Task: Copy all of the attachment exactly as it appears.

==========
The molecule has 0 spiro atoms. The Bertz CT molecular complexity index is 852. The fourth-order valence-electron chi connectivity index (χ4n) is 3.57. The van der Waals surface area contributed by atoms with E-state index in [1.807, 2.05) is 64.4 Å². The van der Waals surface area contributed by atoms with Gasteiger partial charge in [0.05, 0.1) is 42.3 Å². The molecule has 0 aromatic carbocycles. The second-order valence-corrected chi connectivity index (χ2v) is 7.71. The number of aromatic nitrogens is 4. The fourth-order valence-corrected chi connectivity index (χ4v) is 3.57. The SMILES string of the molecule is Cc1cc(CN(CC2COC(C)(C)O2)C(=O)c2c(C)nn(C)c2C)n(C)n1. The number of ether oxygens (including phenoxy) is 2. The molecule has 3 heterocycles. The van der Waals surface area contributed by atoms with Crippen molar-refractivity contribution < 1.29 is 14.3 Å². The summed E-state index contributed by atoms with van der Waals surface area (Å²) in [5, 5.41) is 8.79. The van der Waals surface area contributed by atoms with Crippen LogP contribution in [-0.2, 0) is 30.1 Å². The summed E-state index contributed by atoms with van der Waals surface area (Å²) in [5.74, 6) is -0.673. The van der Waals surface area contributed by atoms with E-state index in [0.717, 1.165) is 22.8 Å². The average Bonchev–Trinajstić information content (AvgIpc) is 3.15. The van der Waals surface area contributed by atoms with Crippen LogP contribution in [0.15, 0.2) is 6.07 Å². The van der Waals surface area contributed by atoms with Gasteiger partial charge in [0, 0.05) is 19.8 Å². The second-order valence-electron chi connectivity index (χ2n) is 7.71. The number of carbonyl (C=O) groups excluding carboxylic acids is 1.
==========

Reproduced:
The molecule has 0 spiro atoms. The Bertz CT molecular complexity index is 852. The fourth-order valence-electron chi connectivity index (χ4n) is 3.57. The van der Waals surface area contributed by atoms with E-state index in [1.807, 2.05) is 64.4 Å². The van der Waals surface area contributed by atoms with Gasteiger partial charge in [0.05, 0.1) is 42.3 Å². The molecule has 0 aromatic carbocycles. The second-order valence-corrected chi connectivity index (χ2v) is 7.71. The number of aromatic nitrogens is 4. The fourth-order valence-corrected chi connectivity index (χ4v) is 3.57. The SMILES string of the molecule is Cc1cc(CN(CC2COC(C)(C)O2)C(=O)c2c(C)nn(C)c2C)n(C)n1. The number of ether oxygens (including phenoxy) is 2. The molecule has 3 heterocycles. The van der Waals surface area contributed by atoms with Crippen molar-refractivity contribution < 1.29 is 14.3 Å². The summed E-state index contributed by atoms with van der Waals surface area (Å²) in [5, 5.41) is 8.79. The van der Waals surface area contributed by atoms with Crippen LogP contribution in [-0.2, 0) is 30.1 Å². The summed E-state index contributed by atoms with van der Waals surface area (Å²) in [5.74, 6) is -0.673. The van der Waals surface area contributed by atoms with E-state index in [0.717, 1.165) is 22.8 Å². The average Bonchev–Trinajstić information content (AvgIpc) is 3.15. The van der Waals surface area contributed by atoms with Crippen LogP contribution in [0.15, 0.2) is 6.07 Å². The van der Waals surface area contributed by atoms with Gasteiger partial charge in [0, 0.05) is 19.8 Å². The second-order valence-electron chi connectivity index (χ2n) is 7.71. The number of carbonyl (C=O) groups excluding carboxylic acids is 1.